Are reality TV shows worth watching?
Reality TV shows are shown to reveal the day-to-day lives of the characters, building the story over time. This genre of entertainment has been around for a long time. In many of these shows, “ordinary” people are placed in exotic, unfamiliar surroundings
Television programs showing ordinary people in unexpected situations are almost as old as the television itself. And reality shows have not only amassed incredible popularity but have also become an object of severe, wide-ranging criticism. But what are Reality TV shows?
Reality television has been defined as “a genre of television programming that documents supposedly unscripted real-life situations, and often features an unknown cast of individuals who are typically not professional actors, although in some shows celebrities may participate.”
These TV shows seem to have taken over the entertainment industry globally - from “Keeping up with the Kardashians” to “The real housewives of Atlanta”. And locally we have “Big brother Naija”, “Omotola, The Real Me” and many more.
With the unending lists of such shows and many more flooding our TV screens, it may seem that our time has been taken over as many people become engrossed in watching them. This attitude leaves a begging question: “Are reality TV shows worth the time spent watching them?”
A young and upcoming writer, TJ Benson, said that to him reality shows are a waste of time.
“You are basically watching someone else’s reality, which wouldn’t be a waste if you were an alien.”
He added that he doesn’t watch reality shows because “you are human like these people whose everyday lives you are watching, so you basically stop your everyday life to live theirs.”
Alasooke Omo Olakunle, a young graduate, said “I don’t think that reality TV is actually worth the time spent on it. Somehow, I have a feeling that though they call it “reality” it is not really different from the next TV series. Except of course that most TV series are more entertaining and mind exercising than the average reality show.”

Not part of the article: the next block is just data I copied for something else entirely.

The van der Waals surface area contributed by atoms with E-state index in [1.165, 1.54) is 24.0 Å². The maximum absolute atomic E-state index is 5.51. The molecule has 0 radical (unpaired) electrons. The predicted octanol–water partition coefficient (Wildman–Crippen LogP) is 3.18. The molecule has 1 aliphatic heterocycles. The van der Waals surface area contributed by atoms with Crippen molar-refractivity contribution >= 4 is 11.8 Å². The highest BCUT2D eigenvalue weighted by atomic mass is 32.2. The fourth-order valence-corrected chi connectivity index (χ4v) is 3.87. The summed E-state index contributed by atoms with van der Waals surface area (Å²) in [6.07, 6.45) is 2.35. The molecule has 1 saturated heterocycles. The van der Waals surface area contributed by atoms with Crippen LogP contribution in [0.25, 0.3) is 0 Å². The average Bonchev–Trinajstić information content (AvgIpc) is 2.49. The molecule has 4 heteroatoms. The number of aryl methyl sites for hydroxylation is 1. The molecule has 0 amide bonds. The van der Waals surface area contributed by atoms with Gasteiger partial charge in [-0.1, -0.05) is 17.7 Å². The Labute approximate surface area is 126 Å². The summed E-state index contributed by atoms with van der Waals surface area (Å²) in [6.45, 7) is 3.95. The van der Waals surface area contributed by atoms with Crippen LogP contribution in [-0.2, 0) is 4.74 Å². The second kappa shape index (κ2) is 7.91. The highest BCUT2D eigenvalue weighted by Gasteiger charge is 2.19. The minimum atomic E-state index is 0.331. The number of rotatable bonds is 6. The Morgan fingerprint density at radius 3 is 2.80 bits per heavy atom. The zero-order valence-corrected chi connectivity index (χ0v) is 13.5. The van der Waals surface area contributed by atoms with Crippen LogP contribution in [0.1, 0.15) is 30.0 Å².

Alasooke while illustrating her stance said “Take ‘Keeping up with the Kardashians’ for example. We really have no business knowing so much about those people. Their lives aren’t that inspiring and definitely not entertaining. I hate to sound like a hater but the truth is that none of the Kardashians actually have any specific talents. Beauty is not so rare that theirs would be made so much of a big deal. And their lives have a touch of depression that anyone with a keen mind can discern.”
She however said she used to watch Reality TV shows. “At first I loved to watch them but with time, I grew to dislike all that fakeness. And these days I go months without even bothering to check.”
Dr. Kema Anthony Onu told LIFEXTRA that he doesn’t watch reality TV Shows. “It’s about interest. I guess I don’t find such shows interesting.”
Adam Rauscher, who identified himself as a TV professional, wrote in a forum why the
industry keeps churning out reality TV shows. “In general, there are a lot of reality shows because they are cheap for the networks. People featured on the show are paid less than actors. There are no writers and the extra editors make less than writers do. Nothing requires multiple takes. The camera and sound people make less from reality work than they do for almost anything else.”
Carl Hartman, who also identified himself as a reality TV producer in the same forum, gave two reasons why people watch it. He said first of all people identify with the characters and secondly people feel like they could be that character.
David Stewart in an online forum said “People want to see a reality TV show as soon as possible and enjoy being part of the communal experience. They want to talk about it on twitter and Facebook and discuss it at work or school the next day. They want to watch it live and feel like they’re part of something.”